As the rattle of gunfire dies away, the blood is hosed from the city streets and Thailand sits down to ponder the cost of its ferocious uprising, many are quietly wondering if the monarchy of King Bhumibol Adulyadej will be one of the casualties.
He is the world's longest-reigning monarch and in many ways one of the most extraordinary. He began life as a thoroughly modern royal: born in the United States in 1927, educated at a francophone school in Switzerland and the University of Lausanne, where his science studies were cut short by the family's decision to return home at the end of the Second World War.
And like another science-loving Asian monarch, Emperor Hirohito of Japan, he found himself thrust into a fantastically archaic role – or rather a dual role, with an apparently modern face directed to the outside world and an ancient, sacred identity fashioned to give him spiritual authority over his people.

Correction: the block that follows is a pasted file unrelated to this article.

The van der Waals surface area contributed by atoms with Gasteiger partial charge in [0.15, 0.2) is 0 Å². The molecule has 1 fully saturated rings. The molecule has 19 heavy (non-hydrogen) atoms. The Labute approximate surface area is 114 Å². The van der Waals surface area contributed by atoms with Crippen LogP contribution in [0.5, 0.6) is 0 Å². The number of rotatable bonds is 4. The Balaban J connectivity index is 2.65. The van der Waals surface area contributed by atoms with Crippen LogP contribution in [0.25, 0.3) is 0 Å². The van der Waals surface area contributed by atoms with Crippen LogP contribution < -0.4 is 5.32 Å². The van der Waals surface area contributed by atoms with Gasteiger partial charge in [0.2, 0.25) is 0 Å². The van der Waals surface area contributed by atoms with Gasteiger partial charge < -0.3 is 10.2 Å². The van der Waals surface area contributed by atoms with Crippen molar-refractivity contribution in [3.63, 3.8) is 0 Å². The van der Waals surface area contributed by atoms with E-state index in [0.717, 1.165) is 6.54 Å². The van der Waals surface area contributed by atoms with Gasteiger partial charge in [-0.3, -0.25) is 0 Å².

For the heads of state and diplomats who crossed his threshold, he was a king in a suit, a Thai version of British or Scandinavian monarchs: a constitutional figure, a symbol of the state without personal power. For his people, by contrast, the great majority of them pious Theravada Buddhists in a country which also has an ancient residue of Hinduism, he was very much more than that: he was the avatar of the Hindu god Vishnu, and in Buddhist terms the "Dharmaraja", the King of Righteousness. He was "a sacral leader", in the words of his biographer, Paul Handley, "with blood-born magical powers and transcendent vision".